Thursday, May 17, 2012

Grow Your Own Pineapples

Recently our Boy Scout troop helped us pull all the pineapple plants out of our greenhouse.

It's time to clear the floor to make room to begin experimenting with aquaponics. (So far, noone has come for the fish! -You can read more about that HERE and HERE.)

I've been spending time doctoring my neglected plants: adding fresh compost to the pots and watering regularly. Later this summer we plan to build an extension onto the greenhouse to be able to plant the pineapples in the ground.. We probably have 50-60 pineapple plants, so where did they all come from? Believe it or not - the grocery store!

Pineapples, named for their resemblance to the pine cone,  are a tropical plant. They have a shallow root system and long, slender, stiff leaves, which are adapted to hold moisture for long periods of time.  Fruit is produced 1 to 2 years after planting and is comprised of small individual flowers which join together to make the fruit that grows from the center of the plant. Each stalk bears one pineapple.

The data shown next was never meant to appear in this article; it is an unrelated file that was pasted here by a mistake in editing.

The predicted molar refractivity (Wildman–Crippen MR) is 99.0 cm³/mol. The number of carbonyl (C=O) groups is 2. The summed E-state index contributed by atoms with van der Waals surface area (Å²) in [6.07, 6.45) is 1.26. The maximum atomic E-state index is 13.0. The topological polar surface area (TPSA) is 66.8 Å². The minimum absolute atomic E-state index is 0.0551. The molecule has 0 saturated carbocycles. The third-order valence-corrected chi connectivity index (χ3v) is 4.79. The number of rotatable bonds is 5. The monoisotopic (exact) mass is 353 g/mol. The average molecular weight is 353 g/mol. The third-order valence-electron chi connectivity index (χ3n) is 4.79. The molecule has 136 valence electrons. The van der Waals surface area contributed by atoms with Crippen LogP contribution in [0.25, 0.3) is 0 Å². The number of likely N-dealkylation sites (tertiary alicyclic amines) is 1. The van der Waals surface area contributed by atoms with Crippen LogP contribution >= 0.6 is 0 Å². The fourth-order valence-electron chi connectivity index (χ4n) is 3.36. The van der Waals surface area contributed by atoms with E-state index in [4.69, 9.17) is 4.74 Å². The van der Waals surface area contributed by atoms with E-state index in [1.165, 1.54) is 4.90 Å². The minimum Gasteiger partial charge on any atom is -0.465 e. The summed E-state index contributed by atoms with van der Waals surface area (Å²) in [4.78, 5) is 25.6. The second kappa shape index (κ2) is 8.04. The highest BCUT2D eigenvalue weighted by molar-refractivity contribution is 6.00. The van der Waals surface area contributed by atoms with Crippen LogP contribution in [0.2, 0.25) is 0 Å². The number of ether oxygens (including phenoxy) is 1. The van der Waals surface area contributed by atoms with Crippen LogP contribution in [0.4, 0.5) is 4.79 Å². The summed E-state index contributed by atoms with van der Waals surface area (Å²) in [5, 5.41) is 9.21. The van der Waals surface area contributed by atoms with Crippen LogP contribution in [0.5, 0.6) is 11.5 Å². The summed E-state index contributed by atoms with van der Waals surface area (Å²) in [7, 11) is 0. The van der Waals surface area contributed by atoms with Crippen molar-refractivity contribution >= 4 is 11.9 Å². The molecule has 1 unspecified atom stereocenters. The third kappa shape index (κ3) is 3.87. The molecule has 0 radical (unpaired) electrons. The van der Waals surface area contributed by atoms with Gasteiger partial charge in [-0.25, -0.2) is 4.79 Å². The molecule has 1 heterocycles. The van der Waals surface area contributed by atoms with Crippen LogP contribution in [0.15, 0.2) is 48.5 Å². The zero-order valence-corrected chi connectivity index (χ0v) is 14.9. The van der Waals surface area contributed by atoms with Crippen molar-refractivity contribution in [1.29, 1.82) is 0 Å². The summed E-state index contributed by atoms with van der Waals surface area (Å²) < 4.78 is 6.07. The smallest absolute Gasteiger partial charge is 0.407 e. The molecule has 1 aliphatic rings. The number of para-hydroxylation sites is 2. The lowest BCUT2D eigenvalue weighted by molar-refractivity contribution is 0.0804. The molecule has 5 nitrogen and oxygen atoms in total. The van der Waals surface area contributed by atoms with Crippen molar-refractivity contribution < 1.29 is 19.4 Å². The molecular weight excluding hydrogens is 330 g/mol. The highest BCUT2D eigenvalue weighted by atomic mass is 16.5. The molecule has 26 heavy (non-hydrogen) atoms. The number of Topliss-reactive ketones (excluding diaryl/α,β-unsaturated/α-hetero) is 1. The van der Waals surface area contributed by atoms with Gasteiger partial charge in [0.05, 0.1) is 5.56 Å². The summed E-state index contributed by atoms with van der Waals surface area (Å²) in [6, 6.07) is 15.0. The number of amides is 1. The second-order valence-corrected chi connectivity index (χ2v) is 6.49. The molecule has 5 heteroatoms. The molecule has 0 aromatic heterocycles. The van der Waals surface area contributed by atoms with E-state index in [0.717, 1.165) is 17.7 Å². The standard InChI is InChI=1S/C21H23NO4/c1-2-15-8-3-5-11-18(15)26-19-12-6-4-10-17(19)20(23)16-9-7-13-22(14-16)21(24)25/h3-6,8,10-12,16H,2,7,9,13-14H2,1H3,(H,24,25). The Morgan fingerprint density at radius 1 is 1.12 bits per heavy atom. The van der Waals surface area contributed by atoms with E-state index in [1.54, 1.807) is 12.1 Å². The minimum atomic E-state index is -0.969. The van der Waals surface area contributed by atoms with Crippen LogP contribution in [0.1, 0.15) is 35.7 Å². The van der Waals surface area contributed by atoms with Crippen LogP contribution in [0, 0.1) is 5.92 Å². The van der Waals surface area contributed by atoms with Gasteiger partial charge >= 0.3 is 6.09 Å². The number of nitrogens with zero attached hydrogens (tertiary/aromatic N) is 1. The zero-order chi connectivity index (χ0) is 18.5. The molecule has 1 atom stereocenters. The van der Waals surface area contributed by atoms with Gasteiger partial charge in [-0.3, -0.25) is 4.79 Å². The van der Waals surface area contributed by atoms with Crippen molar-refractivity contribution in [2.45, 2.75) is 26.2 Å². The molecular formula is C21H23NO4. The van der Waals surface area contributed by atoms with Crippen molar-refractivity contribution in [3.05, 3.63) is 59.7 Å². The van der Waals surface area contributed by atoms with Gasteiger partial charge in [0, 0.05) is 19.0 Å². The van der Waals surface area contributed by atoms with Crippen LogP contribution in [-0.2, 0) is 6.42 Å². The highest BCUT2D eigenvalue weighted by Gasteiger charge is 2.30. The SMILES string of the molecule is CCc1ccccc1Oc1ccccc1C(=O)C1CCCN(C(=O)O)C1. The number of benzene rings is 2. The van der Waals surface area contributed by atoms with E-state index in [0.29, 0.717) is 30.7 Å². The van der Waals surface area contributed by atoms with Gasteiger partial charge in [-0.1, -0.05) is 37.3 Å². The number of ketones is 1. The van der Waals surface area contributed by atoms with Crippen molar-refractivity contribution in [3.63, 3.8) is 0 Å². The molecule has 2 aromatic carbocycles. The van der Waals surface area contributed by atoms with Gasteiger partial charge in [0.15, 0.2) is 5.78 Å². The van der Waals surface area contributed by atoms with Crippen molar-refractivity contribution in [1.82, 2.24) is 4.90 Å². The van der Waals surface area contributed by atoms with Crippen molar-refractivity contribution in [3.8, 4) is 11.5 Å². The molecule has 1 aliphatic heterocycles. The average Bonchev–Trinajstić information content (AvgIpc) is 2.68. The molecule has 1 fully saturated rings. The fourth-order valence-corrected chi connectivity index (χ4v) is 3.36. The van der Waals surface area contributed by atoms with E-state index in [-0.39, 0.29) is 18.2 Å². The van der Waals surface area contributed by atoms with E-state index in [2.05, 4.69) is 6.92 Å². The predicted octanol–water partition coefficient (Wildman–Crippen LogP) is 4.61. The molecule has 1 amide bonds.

To Grow Your Own Pineapples:

Choose a pineapple from the grocery store with the center intact. Beware - some marketers destroy the center of the plant to make propagation impossible.

Cut the top from pineapple and set it on the counter for two days to allow it to partially dry out.

Plant in sandy, well-drained soil.        That's all - too easy right?

    From this

 To This

                                            TO THIS!

* Pineapples do not tolerate freezing temperatures, so bring your plants inside during freeze warnings. 

* A pineapple stops ripening the moment it is picked. For the best flavor, a pineapple must be picked after it has ripened fully. When ripe, a pineapple has a solid sound when thumped.

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